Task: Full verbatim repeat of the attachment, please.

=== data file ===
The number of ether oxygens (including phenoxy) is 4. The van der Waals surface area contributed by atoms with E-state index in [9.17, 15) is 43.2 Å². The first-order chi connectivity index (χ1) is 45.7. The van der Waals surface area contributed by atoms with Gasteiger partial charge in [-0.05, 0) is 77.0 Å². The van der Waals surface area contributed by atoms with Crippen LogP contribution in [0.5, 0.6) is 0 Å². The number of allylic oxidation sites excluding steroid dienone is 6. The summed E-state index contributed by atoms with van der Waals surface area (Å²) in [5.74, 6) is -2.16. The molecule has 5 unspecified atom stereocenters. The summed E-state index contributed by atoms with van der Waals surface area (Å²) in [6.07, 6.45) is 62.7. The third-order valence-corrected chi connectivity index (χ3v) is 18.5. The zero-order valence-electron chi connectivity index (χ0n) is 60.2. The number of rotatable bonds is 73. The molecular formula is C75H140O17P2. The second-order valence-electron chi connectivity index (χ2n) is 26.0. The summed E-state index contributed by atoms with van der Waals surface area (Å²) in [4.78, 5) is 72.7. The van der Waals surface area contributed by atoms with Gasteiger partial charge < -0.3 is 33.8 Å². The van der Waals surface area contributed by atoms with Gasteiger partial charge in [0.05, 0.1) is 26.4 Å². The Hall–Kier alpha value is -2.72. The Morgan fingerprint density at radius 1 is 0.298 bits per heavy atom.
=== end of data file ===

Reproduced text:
The number of ether oxygens (including phenoxy) is 4. The van der Waals surface area contributed by atoms with E-state index in [9.17, 15) is 43.2 Å². The first-order chi connectivity index (χ1) is 45.7. The van der Waals surface area contributed by atoms with Gasteiger partial charge in [-0.05, 0) is 77.0 Å². The van der Waals surface area contributed by atoms with Crippen LogP contribution in [0.5, 0.6) is 0 Å². The number of allylic oxidation sites excluding steroid dienone is 6. The summed E-state index contributed by atoms with van der Waals surface area (Å²) in [5.74, 6) is -2.16. The molecule has 5 unspecified atom stereocenters. The summed E-state index contributed by atoms with van der Waals surface area (Å²) in [6.07, 6.45) is 62.7. The third-order valence-corrected chi connectivity index (χ3v) is 18.5. The zero-order valence-electron chi connectivity index (χ0n) is 60.2. The number of rotatable bonds is 73. The molecular formula is C75H140O17P2. The second-order valence-electron chi connectivity index (χ2n) is 26.0. The summed E-state index contributed by atoms with van der Waals surface area (Å²) in [4.78, 5) is 72.7. The van der Waals surface area contributed by atoms with Gasteiger partial charge < -0.3 is 33.8 Å². The van der Waals surface area contributed by atoms with Gasteiger partial charge in [0.05, 0.1) is 26.4 Å². The Hall–Kier alpha value is -2.72. The Morgan fingerprint density at radius 1 is 0.298 bits per heavy atom.